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Engagement in Health

By July 30, 2012Commentary

One of the series of reports that the Agency for Healthcare Research and Quality publishes is designed to provide useful information for patients and consumers of health care.  One of the intended products is a guide for patient and family engagement in regard to hospital care, particularly safety and quality.  The underlying premise is that patients and families can play an important role in avoiding errors and improving safety in the hospital setting. The evidence scan which lays the foundation for the guide itself has been published.   (AHRQ Report)   The report was compiled through a survey of research literature, tools, websites and through interviews with experts.  Three main areas are reported on:  individual characteristics and needs of the target audience; organization contexts in hospitals that influence engagement; and hospital interventions and materials that facilitate engagement.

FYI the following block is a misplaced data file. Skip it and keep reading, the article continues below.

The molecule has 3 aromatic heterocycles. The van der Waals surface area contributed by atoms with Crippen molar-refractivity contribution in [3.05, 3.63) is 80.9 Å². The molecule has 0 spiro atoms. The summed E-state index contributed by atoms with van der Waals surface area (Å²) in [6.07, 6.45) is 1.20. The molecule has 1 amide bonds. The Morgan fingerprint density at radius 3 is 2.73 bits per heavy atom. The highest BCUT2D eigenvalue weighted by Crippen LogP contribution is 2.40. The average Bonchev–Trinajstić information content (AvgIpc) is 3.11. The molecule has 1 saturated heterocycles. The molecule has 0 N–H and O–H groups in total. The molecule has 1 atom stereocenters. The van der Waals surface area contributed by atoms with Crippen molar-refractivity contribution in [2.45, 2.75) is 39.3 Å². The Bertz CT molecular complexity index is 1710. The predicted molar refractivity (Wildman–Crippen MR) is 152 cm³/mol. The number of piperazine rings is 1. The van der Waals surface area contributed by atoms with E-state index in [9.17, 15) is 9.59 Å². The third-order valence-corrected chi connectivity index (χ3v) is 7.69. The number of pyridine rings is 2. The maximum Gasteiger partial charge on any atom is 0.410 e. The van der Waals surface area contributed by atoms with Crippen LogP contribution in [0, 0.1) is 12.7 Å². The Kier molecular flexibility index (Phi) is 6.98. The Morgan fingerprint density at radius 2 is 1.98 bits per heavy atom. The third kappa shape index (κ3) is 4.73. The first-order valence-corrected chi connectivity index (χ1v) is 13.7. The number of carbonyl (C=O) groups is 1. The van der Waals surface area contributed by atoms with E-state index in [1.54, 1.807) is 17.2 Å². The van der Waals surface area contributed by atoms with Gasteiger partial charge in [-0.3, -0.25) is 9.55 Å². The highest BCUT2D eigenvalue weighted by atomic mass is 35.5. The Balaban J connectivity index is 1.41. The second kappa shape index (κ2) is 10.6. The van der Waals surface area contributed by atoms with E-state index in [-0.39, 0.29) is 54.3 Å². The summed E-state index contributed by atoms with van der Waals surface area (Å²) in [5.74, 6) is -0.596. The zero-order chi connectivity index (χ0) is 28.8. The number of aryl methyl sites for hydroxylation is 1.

A summary of the evidence scan is that patients and providers tend to think the quality of care is good; providers focus on clinical outcomes and patients focus on interpersonal interactions.  Patients tend to view safety solely as a matter of medical errors; providers tend to see errors as the fault of individuals and to de-emphasize system wide changes.  Both patients and providers say they value patient engagement but not much is actually done to encourage it.  Patients are most likely to be comfortable asking for information and not comfortable with asking providers to do certain things, like wash their hands.  Barriers to engagement include fear, low health literacy and concern about provider reaction for patients; and for providers, include fear of litigation and effort.  Their are some tools available to help individuals and hospitals encourage engagement, but there is little to no evidence about the effectiveness of these tools or what would be the best way to raise levels of engagement.

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